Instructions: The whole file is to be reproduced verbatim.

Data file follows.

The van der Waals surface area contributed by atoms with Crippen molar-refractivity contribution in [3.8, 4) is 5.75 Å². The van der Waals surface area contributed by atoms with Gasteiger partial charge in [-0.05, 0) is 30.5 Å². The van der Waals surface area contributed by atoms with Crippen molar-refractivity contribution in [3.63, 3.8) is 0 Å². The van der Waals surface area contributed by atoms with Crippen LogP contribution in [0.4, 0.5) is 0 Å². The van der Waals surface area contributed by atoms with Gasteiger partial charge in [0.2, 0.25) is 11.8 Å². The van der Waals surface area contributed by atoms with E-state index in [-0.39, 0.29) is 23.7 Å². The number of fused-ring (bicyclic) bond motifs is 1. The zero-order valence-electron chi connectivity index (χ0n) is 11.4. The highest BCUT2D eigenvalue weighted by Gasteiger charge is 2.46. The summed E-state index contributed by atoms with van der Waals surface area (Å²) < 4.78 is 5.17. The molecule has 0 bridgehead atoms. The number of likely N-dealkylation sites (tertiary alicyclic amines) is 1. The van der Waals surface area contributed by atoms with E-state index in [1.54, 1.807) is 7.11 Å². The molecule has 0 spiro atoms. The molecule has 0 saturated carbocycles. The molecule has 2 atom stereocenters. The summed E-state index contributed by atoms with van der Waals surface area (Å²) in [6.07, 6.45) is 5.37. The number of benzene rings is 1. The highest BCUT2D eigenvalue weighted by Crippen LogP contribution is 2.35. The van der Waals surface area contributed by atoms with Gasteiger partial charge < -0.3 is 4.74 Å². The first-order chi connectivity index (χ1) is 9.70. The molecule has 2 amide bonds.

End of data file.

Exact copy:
The van der Waals surface area contributed by atoms with Crippen molar-refractivity contribution in [3.8, 4) is 5.75 Å². The van der Waals surface area contributed by atoms with Gasteiger partial charge in [-0.05, 0) is 30.5 Å². The van der Waals surface area contributed by atoms with Crippen molar-refractivity contribution in [3.63, 3.8) is 0 Å². The van der Waals surface area contributed by atoms with Crippen LogP contribution in [0.4, 0.5) is 0 Å². The van der Waals surface area contributed by atoms with Gasteiger partial charge in [0.2, 0.25) is 11.8 Å². The van der Waals surface area contributed by atoms with E-state index in [-0.39, 0.29) is 23.7 Å². The number of fused-ring (bicyclic) bond motifs is 1. The zero-order valence-electron chi connectivity index (χ0n) is 11.4. The highest BCUT2D eigenvalue weighted by Gasteiger charge is 2.46. The summed E-state index contributed by atoms with van der Waals surface area (Å²) < 4.78 is 5.17. The molecule has 0 bridgehead atoms. The number of likely N-dealkylation sites (tertiary alicyclic amines) is 1. The van der Waals surface area contributed by atoms with E-state index in [1.54, 1.807) is 7.11 Å². The molecule has 0 spiro atoms. The molecule has 0 saturated carbocycles. The molecule has 2 atom stereocenters. The summed E-state index contributed by atoms with van der Waals surface area (Å²) in [6.07, 6.45) is 5.37. The number of benzene rings is 1. The highest BCUT2D eigenvalue weighted by Crippen LogP contribution is 2.35. The van der Waals surface area contributed by atoms with Gasteiger partial charge < -0.3 is 4.74 Å². The first-order chi connectivity index (χ1) is 9.70. The molecule has 2 amide bonds.